The first few Hanna-Barbera prime-time shows beloved by fans would sound a lot different if some of the original casting decisions had been carved in, um, Flintstone. (I’m allowed one bad pun. It’s my blog, after all). Bill Thompson and Hal Smith as Fred Flintstone and Barney Rubble. Michael O’Shea as Top Cat. Morey Amsterdam and Pat Carroll as George and Jane Jetson. All of them did voice tracks that were later scrapped, with footage that was presumably re-animated, because the roles were given to the people we associate with them today.
There was one other change as well. Lucille Bliss, best known for her role as Smurfette in the original Smurfs cartoon series, was hired to play the part of Elroy Jetson. Five years ago, Lucille sat down with the Archive of American Television to discuss her career. We transcribed part of her interview about how she was manoeuvred out of Ruff and Reddy here. We promised then we’d get around to giving you her story about her short life as the youngest Jetson. Here’s what she told the Academy about her hiring and firing.
A heartbreaker, okay? I worked for six weeks on The Jetsons. I was Elroy. And the shows were done and everything. And I had Miles Auer, who was the best agent at that time, and Miles, I liked him very much, was Daws Butler’s agent. Daws was a dear friend of mine and we worked together so much. Daws drove me around when I first came down here [from San Francisco] to help me; I’d go on auditions with him so that I’d get acquainted. And then he said “You ought to have my agent.” And my agent talked to me and heard what I did, he said “I’ll take you immediately. I don’t take usually other people. I have Daws but I’ll take you.” [Yowp note: Auer was also Stan Freberg’s agent].
So Jetsons came along and everything was going wonderful and they loved me. But—who was the director on that?—he was the son of this movie actor [Alan Dinehart]...he said to me “They think you’re a little boy, Lucille. Madison Avenue wanted a real little boy and we sent your tape in. And we called you Little Lou Bliss. L-o-u, Lou Bliss. And you should see the letters, they are crazy about this apple-cheeked little six-year-old boy, Little Lou Bliss. But you must never, ever, ever, divulge your name. You’ll lose your job.”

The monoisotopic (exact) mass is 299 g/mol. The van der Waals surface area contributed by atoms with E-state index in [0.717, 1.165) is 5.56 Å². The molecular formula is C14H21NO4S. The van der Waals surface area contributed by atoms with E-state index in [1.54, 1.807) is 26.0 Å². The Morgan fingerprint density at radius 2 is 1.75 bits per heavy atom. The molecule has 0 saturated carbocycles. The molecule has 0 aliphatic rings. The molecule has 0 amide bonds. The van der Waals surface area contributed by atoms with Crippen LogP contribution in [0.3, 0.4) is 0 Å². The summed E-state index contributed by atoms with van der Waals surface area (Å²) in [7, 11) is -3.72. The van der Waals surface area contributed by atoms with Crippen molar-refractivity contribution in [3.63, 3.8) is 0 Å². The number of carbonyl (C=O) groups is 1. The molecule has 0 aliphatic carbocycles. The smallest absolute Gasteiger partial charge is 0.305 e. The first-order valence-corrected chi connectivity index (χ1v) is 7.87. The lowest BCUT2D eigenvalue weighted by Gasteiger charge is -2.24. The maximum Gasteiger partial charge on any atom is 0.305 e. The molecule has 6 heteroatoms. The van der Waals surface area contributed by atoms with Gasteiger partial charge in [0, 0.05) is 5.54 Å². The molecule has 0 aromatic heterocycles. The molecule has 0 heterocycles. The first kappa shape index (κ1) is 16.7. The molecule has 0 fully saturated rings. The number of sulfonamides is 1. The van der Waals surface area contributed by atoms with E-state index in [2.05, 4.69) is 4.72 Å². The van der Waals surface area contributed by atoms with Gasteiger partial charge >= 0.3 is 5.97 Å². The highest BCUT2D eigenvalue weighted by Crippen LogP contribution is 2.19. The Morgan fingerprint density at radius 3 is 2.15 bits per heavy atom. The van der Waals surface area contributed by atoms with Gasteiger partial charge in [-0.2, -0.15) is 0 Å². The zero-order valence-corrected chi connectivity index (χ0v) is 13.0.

“My, God,” I said, “I’ll never divulge it, I’ll never go to New York anyway for the show, anyway, but I’ll never divulge it. Not to my best friend.” So, what happened is, Miles said “What the hell is this ‘Little Lou Bliss’ crap?” He said “You’ve made your name as ‘Lucille Bliss,’ what are they doing to you, calling you ‘Little Lou Bliss?’ He’s going to get big and famous and who the hell is he? It’s you. That can’t go on.”
I said, “Miles, please, Miles, Miles, Miles, just leave it alone, I’ll lose my job.” “Aw, you won’t lose your—” “Yes,” I said, “I will. I heard it from the director himself. He said it must be a secret, Hanna-Barbera’s keeping it a secret. Don’t tell them, please.” He said “No, that’s ridiculous.” I said “Miles, I want to work, I don’t want to lose the series. I got a lead in it, for God’s sakes leave it alone.”
He didn’t. He went to Hanna-Barbera and said “First of all, she gets more money. Secondly, I want to see ‘Lucille Bliss’ on there.” I got the pink slip two weeks later. And it broke my heart. And they couldn’t find an Elroy so they started with Billy Barty. And that didn’t work. And then they started with somebody else and that didn’t—oh!—I think Morey Amsterdam even read for it, don’t quote me, but I think he did. That didn’t work. But then they got Daws Butler. And the only thing they could do is, he couldn’t be six years old, he had to be nine years old because Daws couldn’t get that young so they had to make him older. And I got the pink slip. And I went to pieces. I really did. I’d think “You know, you can take so many disappointments in one career.” And then, my God, there was, of course, my disappointments turned out good but, still, I lost the one with Bergen, I lost that one, I lost another one, and now comes this one. And this would have been a big series and I was furious. So, maybe I did the wrong thing, but I let Miles go. ...
Six weeks of shows I had done. They had to destroy it. That didn’t make Joe Barbera very happy. And I tried to tell him “Well, I fired the agent, what can I do?” And he says “Well, now they know that it’s not a little boy. So that’s the end.”